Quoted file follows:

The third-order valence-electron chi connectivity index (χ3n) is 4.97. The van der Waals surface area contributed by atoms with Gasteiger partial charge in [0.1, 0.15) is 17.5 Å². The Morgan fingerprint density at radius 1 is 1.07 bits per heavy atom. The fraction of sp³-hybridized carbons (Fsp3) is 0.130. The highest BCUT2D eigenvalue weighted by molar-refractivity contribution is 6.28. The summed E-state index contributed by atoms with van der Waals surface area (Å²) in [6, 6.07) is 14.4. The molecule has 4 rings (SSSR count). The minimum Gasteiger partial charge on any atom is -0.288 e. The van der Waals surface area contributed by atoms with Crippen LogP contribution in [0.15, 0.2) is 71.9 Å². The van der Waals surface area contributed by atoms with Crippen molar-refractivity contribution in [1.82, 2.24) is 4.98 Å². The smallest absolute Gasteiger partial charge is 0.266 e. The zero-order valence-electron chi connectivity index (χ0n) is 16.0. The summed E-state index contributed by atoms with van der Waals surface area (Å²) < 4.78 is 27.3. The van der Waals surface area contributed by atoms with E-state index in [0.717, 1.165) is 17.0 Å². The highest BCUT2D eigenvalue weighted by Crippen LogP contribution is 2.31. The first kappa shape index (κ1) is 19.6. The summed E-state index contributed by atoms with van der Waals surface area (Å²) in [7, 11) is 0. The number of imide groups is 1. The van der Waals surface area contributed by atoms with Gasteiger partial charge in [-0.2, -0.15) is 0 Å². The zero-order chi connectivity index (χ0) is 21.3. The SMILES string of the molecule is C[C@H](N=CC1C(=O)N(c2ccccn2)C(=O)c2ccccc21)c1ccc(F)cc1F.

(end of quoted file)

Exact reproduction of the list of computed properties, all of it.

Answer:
The third-order valence-electron chi connectivity index (χ3n) is 4.97. The van der Waals surface area contributed by atoms with Gasteiger partial charge in [0.1, 0.15) is 17.5 Å². The Morgan fingerprint density at radius 1 is 1.07 bits per heavy atom. The fraction of sp³-hybridized carbons (Fsp3) is 0.130. The highest BCUT2D eigenvalue weighted by molar-refractivity contribution is 6.28. The summed E-state index contributed by atoms with van der Waals surface area (Å²) in [6, 6.07) is 14.4. The molecule has 4 rings (SSSR count). The minimum Gasteiger partial charge on any atom is -0.288 e. The van der Waals surface area contributed by atoms with Crippen LogP contribution in [0.15, 0.2) is 71.9 Å². The van der Waals surface area contributed by atoms with Crippen molar-refractivity contribution in [1.82, 2.24) is 4.98 Å². The smallest absolute Gasteiger partial charge is 0.266 e. The zero-order valence-electron chi connectivity index (χ0n) is 16.0. The summed E-state index contributed by atoms with van der Waals surface area (Å²) < 4.78 is 27.3. The van der Waals surface area contributed by atoms with E-state index in [0.717, 1.165) is 17.0 Å². The highest BCUT2D eigenvalue weighted by Crippen LogP contribution is 2.31. The first kappa shape index (κ1) is 19.6. The summed E-state index contributed by atoms with van der Waals surface area (Å²) in [7, 11) is 0. The number of imide groups is 1. The van der Waals surface area contributed by atoms with Gasteiger partial charge in [-0.2, -0.15) is 0 Å². The zero-order chi connectivity index (χ0) is 21.3. The SMILES string of the molecule is C[C@H](N=CC1C(=O)N(c2ccccn2)C(=O)c2ccccc21)c1ccc(F)cc1F.